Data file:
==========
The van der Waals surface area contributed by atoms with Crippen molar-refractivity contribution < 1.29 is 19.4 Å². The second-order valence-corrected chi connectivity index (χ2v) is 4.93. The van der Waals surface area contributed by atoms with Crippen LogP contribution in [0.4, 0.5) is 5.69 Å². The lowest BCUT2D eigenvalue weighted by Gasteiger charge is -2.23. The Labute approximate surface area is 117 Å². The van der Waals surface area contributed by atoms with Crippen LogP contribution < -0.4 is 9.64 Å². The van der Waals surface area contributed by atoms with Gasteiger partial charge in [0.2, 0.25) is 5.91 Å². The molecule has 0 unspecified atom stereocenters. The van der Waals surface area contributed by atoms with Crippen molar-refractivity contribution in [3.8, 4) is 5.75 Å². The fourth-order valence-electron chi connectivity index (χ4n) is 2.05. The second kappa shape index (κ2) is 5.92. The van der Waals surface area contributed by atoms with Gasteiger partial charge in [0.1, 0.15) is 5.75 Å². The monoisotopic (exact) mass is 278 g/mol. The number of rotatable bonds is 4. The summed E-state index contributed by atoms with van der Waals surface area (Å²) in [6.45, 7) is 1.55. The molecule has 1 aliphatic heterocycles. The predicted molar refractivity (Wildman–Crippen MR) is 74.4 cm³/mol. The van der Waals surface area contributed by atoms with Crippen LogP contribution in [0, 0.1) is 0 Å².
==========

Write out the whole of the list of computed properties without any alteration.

The van der Waals surface area contributed by atoms with Crippen molar-refractivity contribution < 1.29 is 19.4 Å². The second-order valence-corrected chi connectivity index (χ2v) is 4.93. The van der Waals surface area contributed by atoms with Crippen LogP contribution in [0.4, 0.5) is 5.69 Å². The lowest BCUT2D eigenvalue weighted by Gasteiger charge is -2.23. The Labute approximate surface area is 117 Å². The van der Waals surface area contributed by atoms with Crippen LogP contribution < -0.4 is 9.64 Å². The van der Waals surface area contributed by atoms with Gasteiger partial charge in [0.2, 0.25) is 5.91 Å². The molecule has 0 unspecified atom stereocenters. The van der Waals surface area contributed by atoms with Crippen molar-refractivity contribution in [3.8, 4) is 5.75 Å². The fourth-order valence-electron chi connectivity index (χ4n) is 2.05. The second kappa shape index (κ2) is 5.92. The van der Waals surface area contributed by atoms with Gasteiger partial charge in [0.1, 0.15) is 5.75 Å². The monoisotopic (exact) mass is 278 g/mol. The number of rotatable bonds is 4. The summed E-state index contributed by atoms with van der Waals surface area (Å²) in [6.45, 7) is 1.55. The molecule has 1 aliphatic heterocycles. The predicted molar refractivity (Wildman–Crippen MR) is 74.4 cm³/mol. The van der Waals surface area contributed by atoms with Crippen LogP contribution in [0, 0.1) is 0 Å².